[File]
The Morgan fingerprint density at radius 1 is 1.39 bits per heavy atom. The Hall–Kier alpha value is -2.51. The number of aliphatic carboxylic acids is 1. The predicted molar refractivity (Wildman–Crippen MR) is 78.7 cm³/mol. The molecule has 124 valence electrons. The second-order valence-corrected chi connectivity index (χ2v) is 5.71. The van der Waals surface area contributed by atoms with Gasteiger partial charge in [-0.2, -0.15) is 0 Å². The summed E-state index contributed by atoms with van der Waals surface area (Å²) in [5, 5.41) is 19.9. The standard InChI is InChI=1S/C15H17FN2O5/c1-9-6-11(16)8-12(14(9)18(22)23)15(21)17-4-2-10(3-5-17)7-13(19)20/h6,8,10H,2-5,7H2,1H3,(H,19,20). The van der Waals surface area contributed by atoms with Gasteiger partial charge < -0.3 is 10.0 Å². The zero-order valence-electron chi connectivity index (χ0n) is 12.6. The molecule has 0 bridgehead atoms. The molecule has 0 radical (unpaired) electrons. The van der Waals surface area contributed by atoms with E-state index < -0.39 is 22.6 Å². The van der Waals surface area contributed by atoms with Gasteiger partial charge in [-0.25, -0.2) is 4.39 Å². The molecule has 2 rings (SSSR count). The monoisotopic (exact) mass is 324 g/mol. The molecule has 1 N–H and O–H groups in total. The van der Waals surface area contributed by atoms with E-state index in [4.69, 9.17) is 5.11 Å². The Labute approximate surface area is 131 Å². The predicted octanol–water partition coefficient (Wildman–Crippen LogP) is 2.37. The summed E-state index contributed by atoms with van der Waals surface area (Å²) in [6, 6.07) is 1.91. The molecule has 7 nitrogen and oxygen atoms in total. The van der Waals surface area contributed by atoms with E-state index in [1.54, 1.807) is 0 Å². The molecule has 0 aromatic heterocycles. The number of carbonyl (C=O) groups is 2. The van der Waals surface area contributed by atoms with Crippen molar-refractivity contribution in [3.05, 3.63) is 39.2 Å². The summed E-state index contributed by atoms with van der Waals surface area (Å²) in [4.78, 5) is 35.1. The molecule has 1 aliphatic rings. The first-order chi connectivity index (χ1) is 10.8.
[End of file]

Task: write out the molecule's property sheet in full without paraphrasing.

The Morgan fingerprint density at radius 1 is 1.39 bits per heavy atom. The Hall–Kier alpha value is -2.51. The number of aliphatic carboxylic acids is 1. The predicted molar refractivity (Wildman–Crippen MR) is 78.7 cm³/mol. The molecule has 124 valence electrons. The second-order valence-corrected chi connectivity index (χ2v) is 5.71. The van der Waals surface area contributed by atoms with Gasteiger partial charge in [-0.2, -0.15) is 0 Å². The summed E-state index contributed by atoms with van der Waals surface area (Å²) in [5, 5.41) is 19.9. The standard InChI is InChI=1S/C15H17FN2O5/c1-9-6-11(16)8-12(14(9)18(22)23)15(21)17-4-2-10(3-5-17)7-13(19)20/h6,8,10H,2-5,7H2,1H3,(H,19,20). The van der Waals surface area contributed by atoms with Gasteiger partial charge < -0.3 is 10.0 Å². The zero-order valence-electron chi connectivity index (χ0n) is 12.6. The molecule has 0 bridgehead atoms. The molecule has 0 radical (unpaired) electrons. The van der Waals surface area contributed by atoms with E-state index < -0.39 is 22.6 Å². The van der Waals surface area contributed by atoms with Gasteiger partial charge in [-0.25, -0.2) is 4.39 Å². The molecule has 2 rings (SSSR count). The monoisotopic (exact) mass is 324 g/mol. The molecule has 1 N–H and O–H groups in total. The van der Waals surface area contributed by atoms with E-state index in [4.69, 9.17) is 5.11 Å². The Labute approximate surface area is 131 Å². The predicted octanol–water partition coefficient (Wildman–Crippen LogP) is 2.37. The summed E-state index contributed by atoms with van der Waals surface area (Å²) in [6, 6.07) is 1.91. The molecule has 7 nitrogen and oxygen atoms in total. The van der Waals surface area contributed by atoms with E-state index in [1.54, 1.807) is 0 Å². The molecule has 0 aromatic heterocycles. The number of carbonyl (C=O) groups is 2. The van der Waals surface area contributed by atoms with Crippen molar-refractivity contribution in [3.05, 3.63) is 39.2 Å². The summed E-state index contributed by atoms with van der Waals surface area (Å²) in [4.78, 5) is 35.1. The molecule has 1 aliphatic rings. The first-order chi connectivity index (χ1) is 10.8.